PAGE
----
Pumpkins This Size Are Easiest To Cook With

There's a lot of thought that goes into picking just the right kind of pumpkin to carve into a jack-o-lantern that will look scarier than anyone else's on your street. When walking through a pumpkin patch, you want to go for the perfect-looking gourd, free of any black spots and squishy bits that will get in the way of carving it. And you also want your pick to be flat-bottomed, sturdy, and mature enough to give a hollow sound when you tap it, says Bellevue, Washington's Patch affiliate.

However, if the pumpkin you're looking for will be used to make sweet and spiced pumpkin pies, soups, casseroles, and other autumnal bakes, it's a completely different ball game. There are a variety of different pumpkins that you can choose from, and each type is best suited for a different kind of cooking. While the big round kind you see at pumpkin patches are certainly excellent for carving, they don't fare well when used for cooking and baking, says The Kitchn.

That's because large-sized pumpkins usually have less sugar, thin skins, and a liquidy, watery flesh. While this is what makes them so good for carving, when you're wanting to whip up a delicious feast in the kitchen, they aren't the ideal choice. Instead, Patch recommends going for pumpkins that are smaller in size and weigh between three to six pounds.

They may be small in stature but have mighty payoffs in the kitchen

The Spruce also recommends going for smaller-sized pumpkins that weigh between four to eight pounds for cooking applications. Not only are they sweeter due to a higher sugar content, they usually have smooth and thick flesh that can also be flavorful and easier to work with in the kitchen.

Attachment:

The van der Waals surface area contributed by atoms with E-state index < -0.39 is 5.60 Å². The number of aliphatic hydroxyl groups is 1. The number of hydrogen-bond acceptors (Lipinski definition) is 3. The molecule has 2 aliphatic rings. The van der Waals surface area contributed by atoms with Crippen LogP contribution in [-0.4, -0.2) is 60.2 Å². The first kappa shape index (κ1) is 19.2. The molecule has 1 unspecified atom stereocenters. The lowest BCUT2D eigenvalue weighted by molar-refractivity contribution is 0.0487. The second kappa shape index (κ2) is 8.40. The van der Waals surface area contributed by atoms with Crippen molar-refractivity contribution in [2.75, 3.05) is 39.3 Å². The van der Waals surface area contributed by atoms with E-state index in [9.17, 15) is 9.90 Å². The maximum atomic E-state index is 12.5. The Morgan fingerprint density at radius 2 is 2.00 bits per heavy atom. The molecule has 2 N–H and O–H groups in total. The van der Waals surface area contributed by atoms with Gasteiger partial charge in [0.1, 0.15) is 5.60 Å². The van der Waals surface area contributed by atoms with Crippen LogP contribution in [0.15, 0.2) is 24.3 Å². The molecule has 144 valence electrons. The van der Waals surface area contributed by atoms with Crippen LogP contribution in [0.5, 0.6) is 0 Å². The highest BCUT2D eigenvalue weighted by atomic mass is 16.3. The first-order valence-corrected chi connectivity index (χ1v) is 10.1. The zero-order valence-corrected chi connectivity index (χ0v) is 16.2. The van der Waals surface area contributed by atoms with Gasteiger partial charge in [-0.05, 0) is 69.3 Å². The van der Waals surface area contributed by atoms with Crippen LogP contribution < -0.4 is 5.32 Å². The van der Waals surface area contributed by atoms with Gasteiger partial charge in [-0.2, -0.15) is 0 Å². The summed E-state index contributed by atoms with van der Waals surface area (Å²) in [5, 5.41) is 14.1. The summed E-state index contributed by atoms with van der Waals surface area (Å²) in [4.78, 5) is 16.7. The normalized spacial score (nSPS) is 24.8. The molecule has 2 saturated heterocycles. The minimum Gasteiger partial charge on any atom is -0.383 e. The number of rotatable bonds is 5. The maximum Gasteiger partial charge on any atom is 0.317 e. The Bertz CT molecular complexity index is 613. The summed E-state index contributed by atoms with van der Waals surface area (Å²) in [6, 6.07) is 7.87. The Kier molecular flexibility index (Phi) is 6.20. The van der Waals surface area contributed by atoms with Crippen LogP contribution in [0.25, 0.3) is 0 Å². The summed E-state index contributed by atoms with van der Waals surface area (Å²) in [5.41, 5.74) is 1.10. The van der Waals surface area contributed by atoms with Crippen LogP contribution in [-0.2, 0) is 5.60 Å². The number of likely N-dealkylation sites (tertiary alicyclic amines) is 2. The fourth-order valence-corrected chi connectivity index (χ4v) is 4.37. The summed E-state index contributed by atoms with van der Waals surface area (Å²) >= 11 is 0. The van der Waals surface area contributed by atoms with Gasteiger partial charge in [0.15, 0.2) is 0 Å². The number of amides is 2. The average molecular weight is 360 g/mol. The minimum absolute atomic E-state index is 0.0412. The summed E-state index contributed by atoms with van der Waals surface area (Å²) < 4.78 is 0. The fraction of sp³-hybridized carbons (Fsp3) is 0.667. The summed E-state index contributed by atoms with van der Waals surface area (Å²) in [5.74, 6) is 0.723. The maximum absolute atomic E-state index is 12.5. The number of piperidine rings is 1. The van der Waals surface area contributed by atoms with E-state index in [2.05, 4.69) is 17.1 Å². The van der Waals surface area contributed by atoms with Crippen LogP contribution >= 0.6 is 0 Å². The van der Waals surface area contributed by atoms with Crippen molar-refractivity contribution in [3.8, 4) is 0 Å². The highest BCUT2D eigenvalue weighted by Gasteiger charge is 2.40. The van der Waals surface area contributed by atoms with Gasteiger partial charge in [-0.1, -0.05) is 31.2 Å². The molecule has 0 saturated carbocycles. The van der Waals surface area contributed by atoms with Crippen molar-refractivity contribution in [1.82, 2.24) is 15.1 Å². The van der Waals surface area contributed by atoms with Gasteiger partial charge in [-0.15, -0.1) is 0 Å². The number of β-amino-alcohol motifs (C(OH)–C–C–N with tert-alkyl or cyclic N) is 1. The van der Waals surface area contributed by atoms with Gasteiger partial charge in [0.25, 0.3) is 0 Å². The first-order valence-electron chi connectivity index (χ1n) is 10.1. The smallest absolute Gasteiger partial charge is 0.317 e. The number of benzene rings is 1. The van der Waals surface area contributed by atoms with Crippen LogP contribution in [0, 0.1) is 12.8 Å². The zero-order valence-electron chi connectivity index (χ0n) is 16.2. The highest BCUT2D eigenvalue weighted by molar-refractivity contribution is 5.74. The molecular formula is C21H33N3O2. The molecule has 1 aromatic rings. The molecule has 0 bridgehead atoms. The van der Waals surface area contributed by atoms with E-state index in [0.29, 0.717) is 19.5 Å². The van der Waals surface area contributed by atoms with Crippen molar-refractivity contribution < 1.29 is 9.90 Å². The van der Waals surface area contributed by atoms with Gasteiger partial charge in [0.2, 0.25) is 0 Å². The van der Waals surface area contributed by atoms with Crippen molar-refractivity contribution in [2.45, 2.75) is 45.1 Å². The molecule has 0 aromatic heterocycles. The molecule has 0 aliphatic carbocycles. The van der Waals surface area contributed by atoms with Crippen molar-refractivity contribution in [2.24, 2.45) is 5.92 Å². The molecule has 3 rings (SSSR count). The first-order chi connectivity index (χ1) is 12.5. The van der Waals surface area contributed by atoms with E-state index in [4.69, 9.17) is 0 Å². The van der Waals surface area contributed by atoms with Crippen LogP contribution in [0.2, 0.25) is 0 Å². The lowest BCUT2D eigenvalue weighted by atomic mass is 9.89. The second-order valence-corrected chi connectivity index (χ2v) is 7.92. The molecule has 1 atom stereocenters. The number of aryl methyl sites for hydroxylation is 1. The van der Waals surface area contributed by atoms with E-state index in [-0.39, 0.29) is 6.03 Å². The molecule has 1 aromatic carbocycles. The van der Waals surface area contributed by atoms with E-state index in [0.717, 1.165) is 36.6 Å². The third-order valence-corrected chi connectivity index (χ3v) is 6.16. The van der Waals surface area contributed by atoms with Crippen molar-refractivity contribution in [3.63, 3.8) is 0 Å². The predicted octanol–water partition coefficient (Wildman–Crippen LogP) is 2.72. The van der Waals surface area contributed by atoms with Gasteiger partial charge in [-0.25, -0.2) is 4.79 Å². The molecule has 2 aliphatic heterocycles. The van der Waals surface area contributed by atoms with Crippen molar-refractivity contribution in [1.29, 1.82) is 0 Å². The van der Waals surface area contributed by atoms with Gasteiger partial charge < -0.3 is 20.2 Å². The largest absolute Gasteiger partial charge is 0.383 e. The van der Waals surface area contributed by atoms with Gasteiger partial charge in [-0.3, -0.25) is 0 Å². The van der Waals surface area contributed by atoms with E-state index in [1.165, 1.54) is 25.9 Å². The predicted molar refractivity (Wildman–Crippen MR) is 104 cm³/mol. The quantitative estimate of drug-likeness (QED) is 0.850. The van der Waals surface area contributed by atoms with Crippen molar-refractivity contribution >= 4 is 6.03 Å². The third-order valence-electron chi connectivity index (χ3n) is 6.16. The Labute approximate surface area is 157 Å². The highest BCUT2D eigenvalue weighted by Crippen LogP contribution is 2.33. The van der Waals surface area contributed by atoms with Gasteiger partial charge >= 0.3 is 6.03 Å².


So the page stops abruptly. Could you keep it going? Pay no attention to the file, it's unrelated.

As with carving pumpkins, you should choose gourds that don't have any bruises, cuts, or signs of damage, and that hold their shape when pressed on. Additionally, contrary to what you may think, pumpkins that don't look as shiny are usually sweeter — that's because pumpkins begin to lose their shine as they age, a time when they also become sweeter, says The Spruce.

When it comes to baking anything sweet, the site suggests choosing pumpkins with an equally sugary name: New England Pie Pumpkins and Small Sugar Pumpkins, for example. Crookneck pumpkins — squashes with strange necks, as the name suggests — are also good for cooking as they are usually easy to peel and have a flavorful flesh. So are pumpkins with white-colored skins.

While large carving pumpkins are not as good when it comes to baking and usually have not a lot of flavor in them, if you absolutely can't find anything else to use for your Thanksgiving pumpkin pie, take a tip from The Kitchn who suggests winter squashes such as butternut squash as another best bet.